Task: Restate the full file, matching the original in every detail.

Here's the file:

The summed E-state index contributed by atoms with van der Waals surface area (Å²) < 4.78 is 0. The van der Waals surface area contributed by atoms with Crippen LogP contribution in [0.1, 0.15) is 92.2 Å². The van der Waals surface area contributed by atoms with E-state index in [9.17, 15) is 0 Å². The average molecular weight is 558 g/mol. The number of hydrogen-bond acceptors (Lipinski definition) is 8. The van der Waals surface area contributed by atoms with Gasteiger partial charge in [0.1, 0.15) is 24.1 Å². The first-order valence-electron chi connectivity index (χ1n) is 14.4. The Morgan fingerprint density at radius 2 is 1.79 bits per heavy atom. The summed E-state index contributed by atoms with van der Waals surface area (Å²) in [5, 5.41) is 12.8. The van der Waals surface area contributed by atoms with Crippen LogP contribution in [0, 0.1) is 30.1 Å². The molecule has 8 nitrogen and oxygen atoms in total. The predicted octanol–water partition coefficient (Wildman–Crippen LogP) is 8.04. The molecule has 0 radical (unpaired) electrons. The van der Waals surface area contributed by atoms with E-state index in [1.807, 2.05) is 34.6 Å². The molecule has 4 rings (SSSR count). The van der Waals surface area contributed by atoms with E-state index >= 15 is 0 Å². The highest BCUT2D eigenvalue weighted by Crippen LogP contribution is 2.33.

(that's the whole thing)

The summed E-state index contributed by atoms with van der Waals surface area (Å²) < 4.78 is 0. The van der Waals surface area contributed by atoms with Crippen LogP contribution in [0.1, 0.15) is 92.2 Å². The van der Waals surface area contributed by atoms with E-state index in [9.17, 15) is 0 Å². The average molecular weight is 558 g/mol. The number of hydrogen-bond acceptors (Lipinski definition) is 8. The van der Waals surface area contributed by atoms with Gasteiger partial charge in [0.1, 0.15) is 24.1 Å². The first-order valence-electron chi connectivity index (χ1n) is 14.4. The Morgan fingerprint density at radius 2 is 1.79 bits per heavy atom. The summed E-state index contributed by atoms with van der Waals surface area (Å²) in [5, 5.41) is 12.8. The van der Waals surface area contributed by atoms with Crippen LogP contribution in [0, 0.1) is 30.1 Å². The molecule has 8 nitrogen and oxygen atoms in total. The predicted octanol–water partition coefficient (Wildman–Crippen LogP) is 8.04. The molecule has 0 radical (unpaired) electrons. The van der Waals surface area contributed by atoms with E-state index in [1.807, 2.05) is 34.6 Å². The molecule has 4 rings (SSSR count). The van der Waals surface area contributed by atoms with E-state index >= 15 is 0 Å². The highest BCUT2D eigenvalue weighted by Crippen LogP contribution is 2.33.